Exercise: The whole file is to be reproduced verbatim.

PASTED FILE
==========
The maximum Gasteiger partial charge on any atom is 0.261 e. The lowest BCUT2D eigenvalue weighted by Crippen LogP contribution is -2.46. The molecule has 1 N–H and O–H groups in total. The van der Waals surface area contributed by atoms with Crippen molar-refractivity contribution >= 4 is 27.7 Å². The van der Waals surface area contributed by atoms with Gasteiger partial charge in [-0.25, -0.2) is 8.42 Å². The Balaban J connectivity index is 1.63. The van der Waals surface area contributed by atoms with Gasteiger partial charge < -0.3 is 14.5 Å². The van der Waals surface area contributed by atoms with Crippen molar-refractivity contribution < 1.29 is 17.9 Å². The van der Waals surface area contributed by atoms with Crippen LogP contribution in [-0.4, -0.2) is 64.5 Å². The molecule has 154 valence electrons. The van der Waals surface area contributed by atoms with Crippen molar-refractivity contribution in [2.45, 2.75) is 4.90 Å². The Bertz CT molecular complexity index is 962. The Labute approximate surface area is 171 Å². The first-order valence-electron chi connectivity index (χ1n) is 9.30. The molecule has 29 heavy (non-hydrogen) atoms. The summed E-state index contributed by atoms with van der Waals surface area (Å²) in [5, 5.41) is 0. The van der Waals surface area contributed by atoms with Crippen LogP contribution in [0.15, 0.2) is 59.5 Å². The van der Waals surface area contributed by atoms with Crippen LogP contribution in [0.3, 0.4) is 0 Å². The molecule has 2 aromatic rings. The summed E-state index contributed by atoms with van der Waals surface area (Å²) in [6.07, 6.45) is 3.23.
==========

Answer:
The maximum Gasteiger partial charge on any atom is 0.261 e. The lowest BCUT2D eigenvalue weighted by Crippen LogP contribution is -2.46. The molecule has 1 N–H and O–H groups in total. The van der Waals surface area contributed by atoms with Crippen molar-refractivity contribution >= 4 is 27.7 Å². The van der Waals surface area contributed by atoms with Gasteiger partial charge in [-0.25, -0.2) is 8.42 Å². The Balaban J connectivity index is 1.63. The van der Waals surface area contributed by atoms with Gasteiger partial charge < -0.3 is 14.5 Å². The van der Waals surface area contributed by atoms with Crippen molar-refractivity contribution < 1.29 is 17.9 Å². The van der Waals surface area contributed by atoms with Crippen LogP contribution in [-0.4, -0.2) is 64.5 Å². The molecule has 154 valence electrons. The van der Waals surface area contributed by atoms with Crippen molar-refractivity contribution in [2.45, 2.75) is 4.90 Å². The Bertz CT molecular complexity index is 962. The Labute approximate surface area is 171 Å². The first-order valence-electron chi connectivity index (χ1n) is 9.30. The molecule has 29 heavy (non-hydrogen) atoms. The summed E-state index contributed by atoms with van der Waals surface area (Å²) in [5, 5.41) is 0. The van der Waals surface area contributed by atoms with Crippen LogP contribution in [0.15, 0.2) is 59.5 Å². The van der Waals surface area contributed by atoms with Crippen LogP contribution in [0.3, 0.4) is 0 Å². The molecule has 2 aromatic rings. The summed E-state index contributed by atoms with van der Waals surface area (Å²) in [6.07, 6.45) is 3.23.